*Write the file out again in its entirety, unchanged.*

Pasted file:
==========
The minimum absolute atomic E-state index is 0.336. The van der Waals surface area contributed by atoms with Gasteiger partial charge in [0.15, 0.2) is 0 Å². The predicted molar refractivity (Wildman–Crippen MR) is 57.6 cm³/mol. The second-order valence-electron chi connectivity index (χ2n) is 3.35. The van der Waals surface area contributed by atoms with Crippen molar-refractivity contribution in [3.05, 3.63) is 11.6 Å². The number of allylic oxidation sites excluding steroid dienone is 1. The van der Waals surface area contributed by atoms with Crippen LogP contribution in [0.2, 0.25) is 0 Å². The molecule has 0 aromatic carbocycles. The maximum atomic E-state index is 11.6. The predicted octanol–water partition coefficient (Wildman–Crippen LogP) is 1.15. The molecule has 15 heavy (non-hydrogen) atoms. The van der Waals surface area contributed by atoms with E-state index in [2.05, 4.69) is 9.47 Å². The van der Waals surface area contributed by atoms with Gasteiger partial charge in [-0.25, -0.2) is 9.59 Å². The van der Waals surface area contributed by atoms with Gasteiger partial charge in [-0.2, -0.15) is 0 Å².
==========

The minimum absolute atomic E-state index is 0.336. The van der Waals surface area contributed by atoms with Gasteiger partial charge in [0.15, 0.2) is 0 Å². The predicted molar refractivity (Wildman–Crippen MR) is 57.6 cm³/mol. The second-order valence-electron chi connectivity index (χ2n) is 3.35. The van der Waals surface area contributed by atoms with Crippen molar-refractivity contribution in [3.05, 3.63) is 11.6 Å². The number of allylic oxidation sites excluding steroid dienone is 1. The van der Waals surface area contributed by atoms with Crippen LogP contribution in [0.2, 0.25) is 0 Å². The molecule has 0 aromatic carbocycles. The maximum atomic E-state index is 11.6. The predicted octanol–water partition coefficient (Wildman–Crippen LogP) is 1.15. The molecule has 15 heavy (non-hydrogen) atoms. The van der Waals surface area contributed by atoms with E-state index in [2.05, 4.69) is 9.47 Å². The van der Waals surface area contributed by atoms with Gasteiger partial charge in [-0.25, -0.2) is 9.59 Å². The van der Waals surface area contributed by atoms with Gasteiger partial charge in [-0.2, -0.15) is 0 Å².